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Simple Sysadmin Trick: Using tcpdump To Sniff Web Server Traffic

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Sometimes, you just have to look into the raw data to see what…

How We Defeated a Proxy Jacker (Google Web Spam Syndrome)

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A few months ago, we had an interesting issue with another website…

Simple Disk Benchmarking in Linux Using 'dd'

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A great way to do a real-world disk test on your linux system…

Apache 2.4 Upgrade and the "Invalid Command 'Order'" Error

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The new Apache 2.4 has been released a few weeks ago and I decided…

The Easy CIDR Cheatsheet

Even though I've been working with Classless Inter-Domain Routing (henceforth known as CIDR) for years now, I always need a bit up a help remember how many addresses are in each block and how many sub-blocks fit into larger blocks. I have the following printed out for easy reference, and here it is for your geeky enjoyment:
CIDR        Total number    Network             Description:
Notation:   of addresses:   Mask:
--------------------------------------------------------------
/0          4,294,967,296   0.0.0.0             Every Address
/1          2,147,483,648   128.0.0.0           128 /8 nets
/2          1,073,741,824   192.0.0.0           64 /8 nets
/3          536,870,912     224.0.0.0           32 /8 nets
/4          268,435,456     240.0.0.0           16 /8 nets
/5          134,217,728     248.0.0.0           8 /8 nets
/6          67,108,864      252.0.0.0           4 /8 nets
/7          33,554,432      254.0.0.0           2 /8 nets
/8          16,777,214      255.0.0.0           1 /8 net (Class A)
--------------------------------------------------------------
/9          8,388,608       255.128.0.0         128 /16 nets
/10         4,194,304       255.192.0.0         64 /16 nets
/11         2,097,152       255.224.0.0         32 /16 nets
/12         1,048,576       255.240.0.0         16 /16 nets
/13         524,288         255.248.0.0         8 /16 nets
/14         262,144         255.252.0.0         4 /16 nets
/15         131.072         255.254.0.0         2 /16 nets
/16         65,536          255.255.0.0         1 /16 (Class B)
--------------------------------------------------------------
/17         32,768          255.255.128.0       128 /24 nets
/19         16,384          255.255.192.0       64 /24 nets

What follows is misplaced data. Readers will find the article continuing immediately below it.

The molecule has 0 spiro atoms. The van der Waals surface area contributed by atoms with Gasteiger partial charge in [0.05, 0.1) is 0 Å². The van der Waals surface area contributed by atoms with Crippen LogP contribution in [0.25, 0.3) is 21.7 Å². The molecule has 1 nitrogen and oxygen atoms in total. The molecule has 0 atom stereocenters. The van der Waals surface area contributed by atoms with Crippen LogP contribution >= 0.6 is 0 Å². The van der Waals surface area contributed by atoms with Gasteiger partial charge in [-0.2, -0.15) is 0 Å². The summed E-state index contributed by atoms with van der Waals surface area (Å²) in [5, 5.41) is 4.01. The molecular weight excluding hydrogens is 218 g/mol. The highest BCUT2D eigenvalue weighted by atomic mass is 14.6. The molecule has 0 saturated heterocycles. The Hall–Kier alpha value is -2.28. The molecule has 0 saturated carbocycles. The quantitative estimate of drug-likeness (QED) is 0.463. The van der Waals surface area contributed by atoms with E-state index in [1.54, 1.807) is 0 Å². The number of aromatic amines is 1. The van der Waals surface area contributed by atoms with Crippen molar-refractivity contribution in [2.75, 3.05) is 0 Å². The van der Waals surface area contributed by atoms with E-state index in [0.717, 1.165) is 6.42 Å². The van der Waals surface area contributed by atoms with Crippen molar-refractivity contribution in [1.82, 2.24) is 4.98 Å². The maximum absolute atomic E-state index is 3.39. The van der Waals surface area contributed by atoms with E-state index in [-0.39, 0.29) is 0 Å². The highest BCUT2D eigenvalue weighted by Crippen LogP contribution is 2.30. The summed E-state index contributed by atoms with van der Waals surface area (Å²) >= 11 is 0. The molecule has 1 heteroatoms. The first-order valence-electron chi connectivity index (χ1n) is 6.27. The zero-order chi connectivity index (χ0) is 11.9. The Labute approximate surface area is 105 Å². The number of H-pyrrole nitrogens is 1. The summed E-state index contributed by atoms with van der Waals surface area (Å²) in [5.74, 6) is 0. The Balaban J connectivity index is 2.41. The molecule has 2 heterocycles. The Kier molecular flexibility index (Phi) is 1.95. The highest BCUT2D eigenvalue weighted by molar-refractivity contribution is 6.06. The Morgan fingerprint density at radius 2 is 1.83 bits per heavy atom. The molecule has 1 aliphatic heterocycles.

/19         8,192           255.255.224.0       32 /24 nets
/20         4,096           255.255.240.0       16 /24 nets
/21         2,048           255.255.248.0       8 /24 nets
/22         1,024           255.255.252.0       4 /24 nets
/23         512             255.255.254.0       2 /24 nets
/24         256             255.255.255.0       1 /24 (Class C)
--------------------------------------------------------------
/25         128             255.255.255.128     Half of a /24
/26         64              255.255.255.192     Fourth of a /24
/27         32              255.255.255.224     Eighth of a /24
/28         16              255.255.255.240     1/16th of a /24
/29         8               255.255.255.248     5 Usable addresses
/30         4               255.255.255.252     1 Usable address
/31         2               255.255.255.254     Unusable
/32         1               255.255.255.255     Single host
--------------------------------------------------------------
Reserved Space:
	0.0.0.0/8	
	127.0.0.0/8
	192.0.2.0/24
	10.0.0.0/8
	172.16.0.0/12
	192.168.0.0/16
	169.254.0.0/16

Exporting Announcements from WHMCS

Doing some integration work with WHMCS, I found the need to export some of the announcements into Wordpress. Since there isn't any native implementation of this, I found the best way is to export it directly from the database. The PHP code to do this is fairly easy...

What a Resilver Looks Like in ZFS (and a Bug and/or Feature)

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At home I have an (admittedly small) ZFS array set up to experiment with this neat newish raid technology. I think it has been around long enough that it can be used in production, but I'm still getting used to the little bugs/features, and here is one that I just found. After figuring out that I had 2 out of 3 of my 1TB Seagate Barracuda hard drives fail, I had to give the array up for a loss and test out my backup strategy. Fortunately it worked and there was no data loss. After receiving the replacement drives in from RMA, I rebuilt the ZFS array (using raidz again) and went along my merry way. After 6 months or so, I started getting some funky results from my other drive. Thinking it might have some issue as with the others, I removed the drive and ran Seatools on it (by the way, Seatools doesn't offer a 64-bit Windows version - what year is this?). The drive didn't show any signs of failure, so I decided to wipe it and add it back into the array to see what happens. That, of course, is easier said than done.